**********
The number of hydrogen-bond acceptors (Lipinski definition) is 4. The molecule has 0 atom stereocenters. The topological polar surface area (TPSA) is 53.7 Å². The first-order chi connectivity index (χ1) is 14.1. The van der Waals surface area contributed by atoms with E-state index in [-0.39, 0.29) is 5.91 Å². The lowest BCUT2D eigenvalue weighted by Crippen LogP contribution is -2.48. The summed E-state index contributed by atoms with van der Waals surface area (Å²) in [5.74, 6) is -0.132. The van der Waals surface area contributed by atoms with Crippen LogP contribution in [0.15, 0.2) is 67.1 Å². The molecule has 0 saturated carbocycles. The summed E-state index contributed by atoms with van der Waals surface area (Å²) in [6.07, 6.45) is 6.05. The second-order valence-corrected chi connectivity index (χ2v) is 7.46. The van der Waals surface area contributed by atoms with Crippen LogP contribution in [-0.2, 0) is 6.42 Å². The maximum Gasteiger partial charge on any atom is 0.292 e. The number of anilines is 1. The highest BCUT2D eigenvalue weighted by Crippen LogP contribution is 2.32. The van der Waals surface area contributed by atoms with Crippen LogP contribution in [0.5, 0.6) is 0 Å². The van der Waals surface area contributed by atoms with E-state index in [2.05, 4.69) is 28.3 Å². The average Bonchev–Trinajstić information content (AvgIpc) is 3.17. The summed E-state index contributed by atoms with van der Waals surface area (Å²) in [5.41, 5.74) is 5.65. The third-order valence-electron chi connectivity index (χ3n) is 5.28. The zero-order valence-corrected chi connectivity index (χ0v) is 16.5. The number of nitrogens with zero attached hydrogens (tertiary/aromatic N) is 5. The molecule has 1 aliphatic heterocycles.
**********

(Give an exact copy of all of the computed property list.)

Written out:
The number of hydrogen-bond acceptors (Lipinski definition) is 4. The molecule has 0 atom stereocenters. The topological polar surface area (TPSA) is 53.7 Å². The first-order chi connectivity index (χ1) is 14.1. The van der Waals surface area contributed by atoms with E-state index in [-0.39, 0.29) is 5.91 Å². The lowest BCUT2D eigenvalue weighted by Crippen LogP contribution is -2.48. The summed E-state index contributed by atoms with van der Waals surface area (Å²) in [5.74, 6) is -0.132. The van der Waals surface area contributed by atoms with Crippen LogP contribution in [0.15, 0.2) is 67.1 Å². The molecule has 0 saturated carbocycles. The summed E-state index contributed by atoms with van der Waals surface area (Å²) in [6.07, 6.45) is 6.05. The second-order valence-corrected chi connectivity index (χ2v) is 7.46. The van der Waals surface area contributed by atoms with Crippen LogP contribution in [-0.2, 0) is 6.42 Å². The maximum Gasteiger partial charge on any atom is 0.292 e. The number of anilines is 1. The highest BCUT2D eigenvalue weighted by Crippen LogP contribution is 2.32. The van der Waals surface area contributed by atoms with Crippen LogP contribution in [0.5, 0.6) is 0 Å². The van der Waals surface area contributed by atoms with E-state index in [2.05, 4.69) is 28.3 Å². The average Bonchev–Trinajstić information content (AvgIpc) is 3.17. The summed E-state index contributed by atoms with van der Waals surface area (Å²) in [5.41, 5.74) is 5.65. The third-order valence-electron chi connectivity index (χ3n) is 5.28. The zero-order valence-corrected chi connectivity index (χ0v) is 16.5. The number of nitrogens with zero attached hydrogens (tertiary/aromatic N) is 5. The molecule has 1 aliphatic heterocycles.